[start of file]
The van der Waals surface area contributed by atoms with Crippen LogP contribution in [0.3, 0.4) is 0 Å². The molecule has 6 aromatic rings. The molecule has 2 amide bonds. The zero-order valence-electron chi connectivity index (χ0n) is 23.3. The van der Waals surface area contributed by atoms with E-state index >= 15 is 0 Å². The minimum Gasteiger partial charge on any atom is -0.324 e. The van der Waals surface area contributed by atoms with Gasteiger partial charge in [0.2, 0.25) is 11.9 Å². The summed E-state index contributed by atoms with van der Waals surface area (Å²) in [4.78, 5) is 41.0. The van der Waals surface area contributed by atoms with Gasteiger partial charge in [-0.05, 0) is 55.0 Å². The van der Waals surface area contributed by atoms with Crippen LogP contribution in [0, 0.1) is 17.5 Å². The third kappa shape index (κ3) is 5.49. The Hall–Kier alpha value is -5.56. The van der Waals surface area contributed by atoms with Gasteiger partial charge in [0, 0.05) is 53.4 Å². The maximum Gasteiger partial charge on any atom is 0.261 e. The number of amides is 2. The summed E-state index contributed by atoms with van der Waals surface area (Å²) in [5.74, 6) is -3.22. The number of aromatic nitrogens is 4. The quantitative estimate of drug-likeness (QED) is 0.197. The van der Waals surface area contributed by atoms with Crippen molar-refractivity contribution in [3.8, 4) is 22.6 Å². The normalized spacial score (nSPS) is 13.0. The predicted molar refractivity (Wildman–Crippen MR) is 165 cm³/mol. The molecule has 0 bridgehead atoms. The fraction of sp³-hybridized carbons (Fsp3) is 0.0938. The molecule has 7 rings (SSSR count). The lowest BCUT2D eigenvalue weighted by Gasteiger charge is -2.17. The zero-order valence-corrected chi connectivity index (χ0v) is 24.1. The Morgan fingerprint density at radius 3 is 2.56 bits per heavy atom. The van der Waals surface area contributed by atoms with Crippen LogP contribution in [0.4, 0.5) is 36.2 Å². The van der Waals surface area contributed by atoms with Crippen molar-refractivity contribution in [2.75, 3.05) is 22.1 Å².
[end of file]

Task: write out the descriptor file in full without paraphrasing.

The van der Waals surface area contributed by atoms with Crippen LogP contribution in [0.3, 0.4) is 0 Å². The molecule has 6 aromatic rings. The molecule has 2 amide bonds. The zero-order valence-electron chi connectivity index (χ0n) is 23.3. The van der Waals surface area contributed by atoms with E-state index >= 15 is 0 Å². The minimum Gasteiger partial charge on any atom is -0.324 e. The van der Waals surface area contributed by atoms with Gasteiger partial charge in [0.2, 0.25) is 11.9 Å². The summed E-state index contributed by atoms with van der Waals surface area (Å²) in [4.78, 5) is 41.0. The van der Waals surface area contributed by atoms with Gasteiger partial charge in [-0.05, 0) is 55.0 Å². The van der Waals surface area contributed by atoms with Crippen LogP contribution in [0, 0.1) is 17.5 Å². The third kappa shape index (κ3) is 5.49. The Hall–Kier alpha value is -5.56. The van der Waals surface area contributed by atoms with Gasteiger partial charge in [0, 0.05) is 53.4 Å². The maximum Gasteiger partial charge on any atom is 0.261 e. The number of amides is 2. The summed E-state index contributed by atoms with van der Waals surface area (Å²) in [5.74, 6) is -3.22. The number of aromatic nitrogens is 4. The quantitative estimate of drug-likeness (QED) is 0.197. The van der Waals surface area contributed by atoms with Crippen molar-refractivity contribution in [3.8, 4) is 22.6 Å². The normalized spacial score (nSPS) is 13.0. The predicted molar refractivity (Wildman–Crippen MR) is 165 cm³/mol. The molecule has 0 bridgehead atoms. The fraction of sp³-hybridized carbons (Fsp3) is 0.0938. The molecule has 7 rings (SSSR count). The lowest BCUT2D eigenvalue weighted by Gasteiger charge is -2.17. The zero-order valence-corrected chi connectivity index (χ0v) is 24.1. The Morgan fingerprint density at radius 3 is 2.56 bits per heavy atom. The van der Waals surface area contributed by atoms with Crippen LogP contribution in [0.4, 0.5) is 36.2 Å². The van der Waals surface area contributed by atoms with Crippen molar-refractivity contribution in [2.75, 3.05) is 22.1 Å².